Electoral bonds: Law Ministry, CEC objected to 1% vote share requirement

The documents, which were viewed by The Hindu, show that the Law Ministry recommended the imposition of a 6% vote share requirement or the removal of the vote share requirement entirely

November 20, 2019 01:33 am | Updated November 28, 2021 11:12 am IST - NEW DELHI

Representation image.

Representation image.

In the process of vetting the Centre’s electoral bonds scheme in December 2017, the Law Ministry repeatedly objected to the Finance Ministry’s stipulation that political parties must have a 1% vote share in Lok Sabha or State Assembly elections in order to be eligible for the scheme, documents obtained through an RTI query by activist Anjali Bhardwaj show.


The documents, which were viewed by The Hindu on Tuesday, show that the Law Ministry recommended the imposition of a 6% vote share requirement (similar to the requirement for recognised State and national parties) or the removal of the vote share requirement entirely. The Chief Election Commissioner (CEC) also objected to the vote share requirement as discriminatory, while political parties themselves were not consulted.

However, the Finance Ministry chose to ignore these concerns and insisted that only registered political parties which had “secured not less than one percent of votes polled in the last general election to the House of the People or the Legislative Assembly, as the case may be, shall be eligible to receive the bond.”

According to the latest data from the Election Commission of India, there are eight recognised national political parties, 52 recognised State parties and 2,487 unrecognised parties registered with the commission. A 6% vote share is one condition for recognised parties. It is not clear how many of the unrecognised parties have a 1% vote share.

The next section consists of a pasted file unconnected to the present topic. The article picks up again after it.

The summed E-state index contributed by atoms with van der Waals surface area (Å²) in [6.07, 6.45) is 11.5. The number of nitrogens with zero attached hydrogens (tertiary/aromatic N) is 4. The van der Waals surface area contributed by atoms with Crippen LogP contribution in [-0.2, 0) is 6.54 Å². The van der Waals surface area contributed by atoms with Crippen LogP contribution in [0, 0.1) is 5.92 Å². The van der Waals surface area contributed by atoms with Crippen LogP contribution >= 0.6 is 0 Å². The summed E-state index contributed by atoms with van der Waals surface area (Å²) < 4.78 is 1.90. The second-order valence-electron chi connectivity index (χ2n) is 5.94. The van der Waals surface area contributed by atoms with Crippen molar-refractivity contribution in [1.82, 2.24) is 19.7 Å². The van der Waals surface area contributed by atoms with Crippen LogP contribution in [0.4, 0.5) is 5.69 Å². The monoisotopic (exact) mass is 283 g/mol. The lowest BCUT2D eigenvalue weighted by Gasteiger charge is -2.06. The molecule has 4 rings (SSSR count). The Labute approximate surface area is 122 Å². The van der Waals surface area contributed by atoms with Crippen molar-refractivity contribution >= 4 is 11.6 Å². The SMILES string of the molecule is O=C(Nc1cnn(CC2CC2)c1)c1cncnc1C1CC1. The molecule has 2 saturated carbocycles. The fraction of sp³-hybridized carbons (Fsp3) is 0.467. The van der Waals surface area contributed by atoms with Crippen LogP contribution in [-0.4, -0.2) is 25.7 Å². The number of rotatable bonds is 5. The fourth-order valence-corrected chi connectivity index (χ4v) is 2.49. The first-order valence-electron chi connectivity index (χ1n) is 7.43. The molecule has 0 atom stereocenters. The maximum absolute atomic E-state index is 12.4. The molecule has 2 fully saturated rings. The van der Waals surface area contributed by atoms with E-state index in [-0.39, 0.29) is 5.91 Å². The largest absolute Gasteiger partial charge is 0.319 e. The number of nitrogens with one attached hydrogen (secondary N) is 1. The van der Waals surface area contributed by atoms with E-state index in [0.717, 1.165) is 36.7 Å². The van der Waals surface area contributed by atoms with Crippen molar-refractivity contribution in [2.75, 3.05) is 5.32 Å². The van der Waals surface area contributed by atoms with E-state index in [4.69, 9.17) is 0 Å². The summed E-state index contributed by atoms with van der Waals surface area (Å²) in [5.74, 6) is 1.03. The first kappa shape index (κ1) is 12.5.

In May 2017, the Finance Ministry wrote to all State and national parties asking for their comments on the electoral bond scheme mentioned in then Finance Minister Arun Jaitley’s budget speech in February 2017. Only four parties — the Congress, Bahujan Samaj Party, Communist Party of India and the Shiromani Akali Dal — responded, with most of them asking for a draft of the proposed scheme.

The documents obtained through Ms. Bhardwaj’s RTI application show that in June, some early drafts of the scheme only referenced “registered political parties” as eligible to receive the bond, while another said the party would need to be a National/State political party.


On August 5, a draft incorporated the 1% vote share stipulation for the first time. On August 21, the draft was presented to Prime Minister Narendra Modi. After that meeting, a proposal to circulate the draft to all national and State parties or to open it for public comment was scrapped.